The Salvation Army’s response to winter weather
Western Territory hit hard by storms and freezing temperatures.
by Georgia Tzanidis –
It seems like no matter what part of the West you live in these days, one thing is for sure—it’s cold! This winter has brought some of the heaviest blizzards that some areas have seen in years and now challenges us with record freezing temperatures. In the midst of this unforgiving winter, The Salvation Army has been out there hoping to lend a helping hand and, no doubt, a warm one.
In the last couple of weeks, the freezing temperatures in the northern part of California have forced Governor Arnold Schwarzenegger to declare a State of Emergency in at least 10 counties including the cities of Fresno and Santa Barbara. The Salvation Army has responded by working with the State Department of Social Services and local operational areas to provide assistance and help identify those hardest hit by the weather and advise them on where to seek assistance.
Nearly 20 corps from the Golden State and Del Oro divisions have been involved in directly assisting and or providing support to other agencies and shelters. Reno, Marin, Bakersfield, and Sacramento mobile kitchens have been on the streets at night providing hot food, drinks, coats, blankets and sleeping bags to the homeless.
Captain David Ebel, Bakersfield corps officer,commented, “The Red Cross managed the ‘shelter’ part of the warming center and we [The Salvation Army] provided food, council and outreach. The Kern County Fire Department loaned us their kitchen trailer which allowed us to prepare bigger and better meals in their larger kitchen.”
To date, the Salvation Army has sheltered over 160 people, opened over 700 warming centers, provided over 3,700 meals at shelters, and supplied shelters with 2,500 pounds of food.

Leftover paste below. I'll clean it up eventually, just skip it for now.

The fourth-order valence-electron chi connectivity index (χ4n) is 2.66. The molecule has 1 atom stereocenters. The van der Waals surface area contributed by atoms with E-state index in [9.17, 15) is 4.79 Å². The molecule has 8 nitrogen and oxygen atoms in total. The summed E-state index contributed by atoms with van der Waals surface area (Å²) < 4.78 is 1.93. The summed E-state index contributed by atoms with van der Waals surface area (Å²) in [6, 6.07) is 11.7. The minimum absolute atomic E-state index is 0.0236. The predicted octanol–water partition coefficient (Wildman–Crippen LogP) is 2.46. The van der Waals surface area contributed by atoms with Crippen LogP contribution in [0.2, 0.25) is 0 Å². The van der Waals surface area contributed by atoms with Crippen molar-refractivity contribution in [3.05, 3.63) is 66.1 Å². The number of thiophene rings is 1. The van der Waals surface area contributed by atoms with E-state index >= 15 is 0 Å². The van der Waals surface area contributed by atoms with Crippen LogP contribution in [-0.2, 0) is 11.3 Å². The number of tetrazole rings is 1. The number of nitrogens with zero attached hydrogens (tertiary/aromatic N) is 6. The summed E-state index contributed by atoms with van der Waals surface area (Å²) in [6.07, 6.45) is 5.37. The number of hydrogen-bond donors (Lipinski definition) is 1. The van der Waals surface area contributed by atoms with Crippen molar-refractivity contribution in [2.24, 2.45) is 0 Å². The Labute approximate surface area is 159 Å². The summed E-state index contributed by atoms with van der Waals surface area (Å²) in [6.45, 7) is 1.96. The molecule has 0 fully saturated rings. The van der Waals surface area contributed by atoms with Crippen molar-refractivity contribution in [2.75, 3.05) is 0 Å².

This past December, Denver and parts of southeast Colorado suffered a series of serious snowstorms that the state had not seen in nearly 100 years. The blizzards forced all major highways running through Denver to close and impacted holiday travel as hundreds were left stranded at Denver International Airport. During the storm, the Intermountain Division’s Emergency Disaster Services (EDS) teams responded with food, beverages and blankets.
In response to the first snowstorm, which blanketed the area with over two feet of snow in most of Denver, local units provided over 300 meals and 600 snacks to two different shelters. Within days, the second snowstorm hit. The Army served 282 meals and an additional 600 snacks. Volunteers, staff and officers contributed over 300 hours of their time during these two storms.
Heavy wind and rainstorms swept through the Northwest Division last month causing major flooding and power outages. The winds had escalated so greatly in the western part of Washington state that at one point, over one million people were left without power. At the request of the State Emergency Department and King County Emergency Management, The Salvation Army supplied nearly 1,000 blankets to those who were without electricity for several days. Mobile feeding units were also on stand by in Mason County and other remote areas.
The rainstorms resulted in flooding mostly in the Snohomish, Lewis, Mason, and King counties. During the heavy flooding, The Salvation Army was involved in mobile and fixed feeding. Everett Corps Captain Dana Libby, Centralia Corps Captain Ronald Wehnau, and their crew were actively involved in providing roughly 1,500 meals to flood victims and volunteering to assist in the clean up in some of the worst hit flood zones.
Libby further explained: “Through further inquiry, we determined that the effects of the flood would be long-lasting in this community—stretching well past Christmas. We obtained the names and family composition of 93 families in the community and were able to provide Christmas gifts for each child, along with a Christmas dinner food box for each family. This specific Christmas assistance, in support of the flood-stricken area, exceeded $12,000.”
The Everett Corps also provided meals for the Department of Corrections who had inmates participating in the clean up. Wehnau worked with the Emergency Management of Lewis County and set up a fixed feeding site for volunteers and residents.
Although the season’s cold weather has certainly brought the western region many unexpected challenges, it has also offered The Salvation Army another opportunity to provide food and shelter to those in need. In responding to the local weather conditions we have not only reinforced our presence in those communities but also the relationships with other agencies that serve them.